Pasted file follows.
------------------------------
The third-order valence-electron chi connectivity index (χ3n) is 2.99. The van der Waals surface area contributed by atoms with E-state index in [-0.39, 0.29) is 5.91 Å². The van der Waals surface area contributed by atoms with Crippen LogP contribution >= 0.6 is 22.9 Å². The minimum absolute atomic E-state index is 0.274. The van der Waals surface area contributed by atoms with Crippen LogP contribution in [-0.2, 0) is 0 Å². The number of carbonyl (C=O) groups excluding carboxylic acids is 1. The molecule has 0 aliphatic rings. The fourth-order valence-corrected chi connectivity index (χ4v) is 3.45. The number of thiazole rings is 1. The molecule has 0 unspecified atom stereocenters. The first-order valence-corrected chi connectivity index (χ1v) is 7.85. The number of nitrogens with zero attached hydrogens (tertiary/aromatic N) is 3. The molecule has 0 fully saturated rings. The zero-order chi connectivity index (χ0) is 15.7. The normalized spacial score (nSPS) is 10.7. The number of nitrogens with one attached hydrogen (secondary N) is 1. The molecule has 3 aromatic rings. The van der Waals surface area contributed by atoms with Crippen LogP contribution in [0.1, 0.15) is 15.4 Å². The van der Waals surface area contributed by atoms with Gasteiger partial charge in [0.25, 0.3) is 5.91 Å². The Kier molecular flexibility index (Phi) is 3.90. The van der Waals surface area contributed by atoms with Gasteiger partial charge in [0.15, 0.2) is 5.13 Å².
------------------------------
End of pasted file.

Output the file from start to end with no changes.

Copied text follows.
The third-order valence-electron chi connectivity index (χ3n) is 2.99. The van der Waals surface area contributed by atoms with E-state index in [-0.39, 0.29) is 5.91 Å². The van der Waals surface area contributed by atoms with Crippen LogP contribution >= 0.6 is 22.9 Å². The minimum absolute atomic E-state index is 0.274. The van der Waals surface area contributed by atoms with Crippen LogP contribution in [-0.2, 0) is 0 Å². The number of carbonyl (C=O) groups excluding carboxylic acids is 1. The molecule has 0 aliphatic rings. The fourth-order valence-corrected chi connectivity index (χ4v) is 3.45. The number of thiazole rings is 1. The molecule has 0 unspecified atom stereocenters. The first-order valence-corrected chi connectivity index (χ1v) is 7.85. The number of nitrogens with zero attached hydrogens (tertiary/aromatic N) is 3. The molecule has 0 fully saturated rings. The zero-order chi connectivity index (χ0) is 15.7. The normalized spacial score (nSPS) is 10.7. The number of nitrogens with one attached hydrogen (secondary N) is 1. The molecule has 3 aromatic rings. The van der Waals surface area contributed by atoms with Crippen LogP contribution in [0.1, 0.15) is 15.4 Å². The van der Waals surface area contributed by atoms with Gasteiger partial charge in [0.25, 0.3) is 5.91 Å². The Kier molecular flexibility index (Phi) is 3.90. The van der Waals surface area contributed by atoms with Gasteiger partial charge in [0.15, 0.2) is 5.13 Å².